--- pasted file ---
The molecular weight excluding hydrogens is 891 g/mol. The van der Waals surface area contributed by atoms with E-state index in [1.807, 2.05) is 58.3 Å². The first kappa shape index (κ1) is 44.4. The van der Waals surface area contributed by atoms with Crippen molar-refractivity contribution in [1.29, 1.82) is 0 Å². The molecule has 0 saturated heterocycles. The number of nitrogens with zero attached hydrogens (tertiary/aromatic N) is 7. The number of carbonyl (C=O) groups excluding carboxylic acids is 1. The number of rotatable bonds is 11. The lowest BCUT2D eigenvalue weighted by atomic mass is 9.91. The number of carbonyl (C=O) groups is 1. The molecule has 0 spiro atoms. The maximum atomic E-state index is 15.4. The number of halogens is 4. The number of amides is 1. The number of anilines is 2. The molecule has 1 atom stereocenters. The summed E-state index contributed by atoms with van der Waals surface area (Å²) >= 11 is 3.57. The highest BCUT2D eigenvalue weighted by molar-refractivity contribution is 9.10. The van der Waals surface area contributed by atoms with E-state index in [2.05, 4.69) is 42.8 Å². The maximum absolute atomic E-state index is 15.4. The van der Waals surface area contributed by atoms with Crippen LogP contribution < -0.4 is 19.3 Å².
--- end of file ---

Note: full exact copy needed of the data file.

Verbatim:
The molecular weight excluding hydrogens is 891 g/mol. The van der Waals surface area contributed by atoms with E-state index in [1.807, 2.05) is 58.3 Å². The first kappa shape index (κ1) is 44.4. The van der Waals surface area contributed by atoms with Crippen molar-refractivity contribution in [1.29, 1.82) is 0 Å². The molecule has 0 saturated heterocycles. The number of nitrogens with zero attached hydrogens (tertiary/aromatic N) is 7. The number of carbonyl (C=O) groups excluding carboxylic acids is 1. The number of rotatable bonds is 11. The lowest BCUT2D eigenvalue weighted by atomic mass is 9.91. The number of carbonyl (C=O) groups is 1. The molecule has 0 spiro atoms. The maximum atomic E-state index is 15.4. The number of halogens is 4. The number of amides is 1. The number of anilines is 2. The molecule has 1 atom stereocenters. The summed E-state index contributed by atoms with van der Waals surface area (Å²) >= 11 is 3.57. The highest BCUT2D eigenvalue weighted by molar-refractivity contribution is 9.10. The van der Waals surface area contributed by atoms with E-state index in [2.05, 4.69) is 42.8 Å². The maximum absolute atomic E-state index is 15.4. The van der Waals surface area contributed by atoms with Crippen LogP contribution < -0.4 is 19.3 Å².